College professor says “Jingle Bells” is racist

As a group of people who promote “inclusiveness” and “diversity” and doing whatever the heck it is you want to do just so long as it feels good, it just seems odd to me (Michele Hickford) that liberals are so good at taking the fun out of EVERYthing.

They’ve managed to ruin the pleasure of watching football.

You can’t dress up for Halloween anymore without offending someone.

Oh, did you see the story about the liberal reporter who thought it was anti-Semitic of some guy to wear a “bacon suit” to watch a football game? You’d think she’d have thrown in Islamophobic as well. Turns out the guy’s last name is Bakan, pronounced “bacon” and he always wears his suit to home games. Seriously, you can’t make this stuff up.

And now, at the jolliest time of the year, companies can’t have “Christmas” parties anymore (and frankly, it’s probably a good idea, since apparently bosses can’t keep their mitts off their female employees).

Heck, it’s probably not politically correct for Santa to say “ho, ho, ho” in certain circles, right?

Well, here’s comes the next absurdity.

A college professor (of course) in Boston (naturally) now says the heretofore innocuous song “Jingle Bells” has “racist overtones.”

Yes, seriously.

Per Fox News, A Boston University theater professor claims the Christmas carol has a “problematic history” because it was originally performed to make fun of African Americans.

“The legacy of ‘Jingle Bells’ is one where its blackface and racist origins have been subtly and systematically removed from its history,” Kyna Hamill, a BU theater historian, wrote in her “Theatre Survey” research paper on the story of “Jingle Bells.”

“Although ‘One Horse Open Sleigh,’ for most of its singers and listeners, may have eluded its racialized past and taken its place in the seemingly unproblematic romanticization of a normal ‘white’ Christmas, attention to the circumstances of its performance history enables reflection on its problematic role in the construction of blackness and whiteness in the United States,” she wrote.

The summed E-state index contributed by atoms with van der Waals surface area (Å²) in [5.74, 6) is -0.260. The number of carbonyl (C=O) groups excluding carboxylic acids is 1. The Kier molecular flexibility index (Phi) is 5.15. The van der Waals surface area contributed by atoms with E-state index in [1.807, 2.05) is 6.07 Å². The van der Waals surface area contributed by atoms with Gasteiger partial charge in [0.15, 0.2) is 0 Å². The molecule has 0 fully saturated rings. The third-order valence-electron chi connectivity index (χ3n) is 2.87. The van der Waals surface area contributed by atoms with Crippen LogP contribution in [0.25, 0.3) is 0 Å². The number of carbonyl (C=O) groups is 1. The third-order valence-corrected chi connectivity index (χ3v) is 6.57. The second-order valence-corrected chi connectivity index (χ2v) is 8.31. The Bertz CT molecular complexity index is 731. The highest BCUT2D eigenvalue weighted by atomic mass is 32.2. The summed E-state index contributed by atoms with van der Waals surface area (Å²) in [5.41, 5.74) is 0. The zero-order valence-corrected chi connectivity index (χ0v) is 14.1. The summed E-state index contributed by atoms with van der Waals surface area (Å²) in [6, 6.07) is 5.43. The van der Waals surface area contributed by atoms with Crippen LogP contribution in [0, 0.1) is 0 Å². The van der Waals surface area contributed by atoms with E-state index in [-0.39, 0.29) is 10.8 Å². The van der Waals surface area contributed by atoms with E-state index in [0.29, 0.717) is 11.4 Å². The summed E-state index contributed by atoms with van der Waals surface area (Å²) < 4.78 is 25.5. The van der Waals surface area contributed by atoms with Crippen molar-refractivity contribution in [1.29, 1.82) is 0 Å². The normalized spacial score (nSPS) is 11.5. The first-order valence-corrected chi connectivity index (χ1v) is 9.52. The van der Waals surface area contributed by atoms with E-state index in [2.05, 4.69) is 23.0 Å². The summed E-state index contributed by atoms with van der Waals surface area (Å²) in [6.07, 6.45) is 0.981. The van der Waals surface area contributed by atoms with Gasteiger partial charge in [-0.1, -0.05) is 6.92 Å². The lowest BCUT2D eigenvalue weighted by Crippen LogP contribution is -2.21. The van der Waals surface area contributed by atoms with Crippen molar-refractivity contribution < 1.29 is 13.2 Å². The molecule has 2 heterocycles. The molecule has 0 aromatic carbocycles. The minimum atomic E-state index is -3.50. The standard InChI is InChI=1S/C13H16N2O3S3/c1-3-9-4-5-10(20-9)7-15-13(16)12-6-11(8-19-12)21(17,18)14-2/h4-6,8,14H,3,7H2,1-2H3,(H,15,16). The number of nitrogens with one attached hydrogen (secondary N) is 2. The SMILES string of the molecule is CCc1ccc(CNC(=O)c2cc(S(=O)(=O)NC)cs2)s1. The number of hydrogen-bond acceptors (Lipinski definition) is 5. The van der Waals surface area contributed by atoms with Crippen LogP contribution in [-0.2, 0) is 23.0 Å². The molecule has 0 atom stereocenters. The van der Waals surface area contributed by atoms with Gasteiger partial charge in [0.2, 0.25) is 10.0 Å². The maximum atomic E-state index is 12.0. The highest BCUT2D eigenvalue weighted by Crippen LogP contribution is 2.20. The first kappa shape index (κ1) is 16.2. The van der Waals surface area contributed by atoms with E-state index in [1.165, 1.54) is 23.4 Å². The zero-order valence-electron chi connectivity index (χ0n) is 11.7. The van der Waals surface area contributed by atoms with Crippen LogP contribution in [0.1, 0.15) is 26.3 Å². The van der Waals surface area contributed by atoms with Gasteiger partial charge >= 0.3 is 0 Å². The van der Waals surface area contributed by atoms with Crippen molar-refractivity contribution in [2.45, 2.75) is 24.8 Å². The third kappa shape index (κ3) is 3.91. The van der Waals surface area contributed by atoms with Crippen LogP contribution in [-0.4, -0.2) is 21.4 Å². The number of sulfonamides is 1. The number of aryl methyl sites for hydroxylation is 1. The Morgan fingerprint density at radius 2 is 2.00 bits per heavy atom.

Hamill started researching the history of the famous Christmas carol after a so-called “Jingle Bells War” – a dispute between two towns, Medford, Mass. and Savannah, Ga. – that claim to be the birthplace of the song written by James Pierpont.

“Its origins emerged from the economic needs of a perpetually unsuccessful man, the racial politics of antebellum Boston, the city’s climate, and the intertheatrical repertoire of commercial blackface performers moving between Boston and New York,” Hamill wrote.

The traces of blackface minstrel origins can be found in the music and lyrics, as well as the “elements of ‘male display,’ boasting, and the unbridled behavior of the male body onstage,” the author wrote.

The song’s lyrics, which Hamill adds “display no real originality,” and reference things like “Miss Fanny Bright” and “dashing through the snow” connect the song to blackface dandy, according to the research paper.

“Words such as ‘thro,’ ‘tho’t,’ and ‘upsot’ suggest a racialized performance that attempted to sound ‘southern’ to a northern audience,” Hamill wrote.


Naturally the twitterverse had other thoughts.

How exactly does “dashing through the snow” sound like “blackface dandy?” Look, it’s also absurd, but at least it’s obvious why someone would want to pick on “White Christmas” as a racist idea.

And explain to me why these brands have never been attacked?

But while we’re on the subject of absurdity, I’m waiting for liberals to push for elimination of these phrases from our lexicon:

Little white lies
Black sheep
Blackeye peas
Chocolate milk
Black Friday
Black coffee
Brown sugar
Black mark
White bread
Black magic
Black cherries
White meat

Please let me know if I’ve left any out…I’m quite certain there are more. But in the meantime, I’m going to go eat some white chocolate.

[This article was written by Michele Hickford, author of the brutally honest and bitingly funny Do I Need To Slap You?]

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